Rebuilding the new edition Whizzer clutch

Discussion in 'Whizzer Motorized Bicycles' started by Quenton Guenther, Feb 3, 2010.

  1. Quenton Guenther

    Quenton Guenther Motored Bikes Sponsor


    This article was original published in the Whizzer Newsletter [I think Aug or Sept 2008]. I suggest all Whizzer owners subscribe to the newsletter.

    There are many versions of the automatic clutch from Whizzer USA, and I will try to cover all the problems & fixes when possible. The clutch uses several different types of metal, different contact materials, shoe width, bearings, seals [or not], mounting arms, mounting bolts, spacers, and, and all are not created equal. I will cover the problems & fixes from the early versions to the most recent effort.
    The very early clutch prototypes were made from steel, but were soon changed to cast iron, now part of the clutch is made from aluminum. Almost all of the clutches can be upgraded or repaired, however different versions require different "fixes".
    The very early units only had the shoe mounting pins pressed into the hub a very short depth, and when the pins were stressed [working normally] they pulled out of the hub, and left a lot of parts milling around inside the hub. The fix is to dispose of the pins, drill the holes all the way through the hub, thread holes with ΒΌ" X 20, use 3 shoulder bolts inserted through the hole in the shoe, install a small washer, thread the bolt into the hub, install a nut on the outside to lock the bolt... Fixed.
    The next generation still had a similar problem, loose pins, but this version had the pins go all the way through the hub, but tried to smash the ends to hold in place. This version didn't usually deposit parts inside the hub it just stopped engaging. The same fix applies using the shoulder bolts.
    The next problem and fix will apply to approx. 99% of the clutches. The cast edition of the clutch, also had the bearing ramp made of the same material, however the next edition had a hardened [not] sleeve installed for the bearing to ride on. Each version presented the same problem, needle bearing don't like to ride on rough, & soft surfaces. 90% of all the clutch problems are found at this location. The fix, thanks to Kurt M., Gerd L. & myself is to simply machine the soft bearing ramp down to .0935" and press a polished, Rockwell 58 hardened sleeve onto the hub, grind end flush with the hub.. Fixed.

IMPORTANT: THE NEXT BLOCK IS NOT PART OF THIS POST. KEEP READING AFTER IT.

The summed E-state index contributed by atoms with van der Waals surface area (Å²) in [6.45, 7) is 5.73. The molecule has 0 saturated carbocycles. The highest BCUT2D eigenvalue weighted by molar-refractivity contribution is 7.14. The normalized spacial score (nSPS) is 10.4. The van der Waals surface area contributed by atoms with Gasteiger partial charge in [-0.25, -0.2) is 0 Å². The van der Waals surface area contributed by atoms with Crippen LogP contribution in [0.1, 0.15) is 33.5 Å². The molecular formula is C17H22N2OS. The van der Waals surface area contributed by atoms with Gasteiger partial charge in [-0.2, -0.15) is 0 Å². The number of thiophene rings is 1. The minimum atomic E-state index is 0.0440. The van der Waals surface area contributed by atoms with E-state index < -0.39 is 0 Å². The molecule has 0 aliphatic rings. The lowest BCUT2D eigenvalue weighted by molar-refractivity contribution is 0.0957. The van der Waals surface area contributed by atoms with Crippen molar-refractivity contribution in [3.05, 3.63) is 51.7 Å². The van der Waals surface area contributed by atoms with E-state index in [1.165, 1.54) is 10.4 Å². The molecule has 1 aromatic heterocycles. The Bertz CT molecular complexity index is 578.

The latest generation has presented several new challenges. Instead or using a high quality bearing race, Whizzer changed the bearing arrangement to compensate for the softer bearing race. All earlier versions had a 3-section bearing and 2 grease seals. The 2 outer sections of the bearing rode on the bearing surface, and the center provided the one-way bearing to provide a way to start the motor. Whereas the later version used larger ball bearings on each side, and a single one-way bearing in the middle. Two issues arrived at the same time as the clutch, it appears the grease is leaking through the ball bearings on both sides and managed to coat the shoes with grease on several [all] I have worked on. The second problem is a very easy fix. Either the hole is too big, or aluminum expands faster when hot than does the steel caged one-way bearing, but the bearing moves inside the hub and the motor can't be started until the clutch cools down [approx 20 min.] The fix for the loose bearing is simple, remove one of the larger side bearings, and tap out the one-way bearing. Use a punch and make dents in the surface where the bearing normally resides, coat O.D. of the bearing with a good grade of Loc-tite [red or green], install [watch the direction] bearings back into hub... Fixed.
    I am still working on the issue of the grease leaking on the latest version, and it looks like thinner outer bearings and the use of seals might provide the best answer.

    PS the original article include pictures.

    Have fun,
    Last edited by a moderator: Dec 15, 2015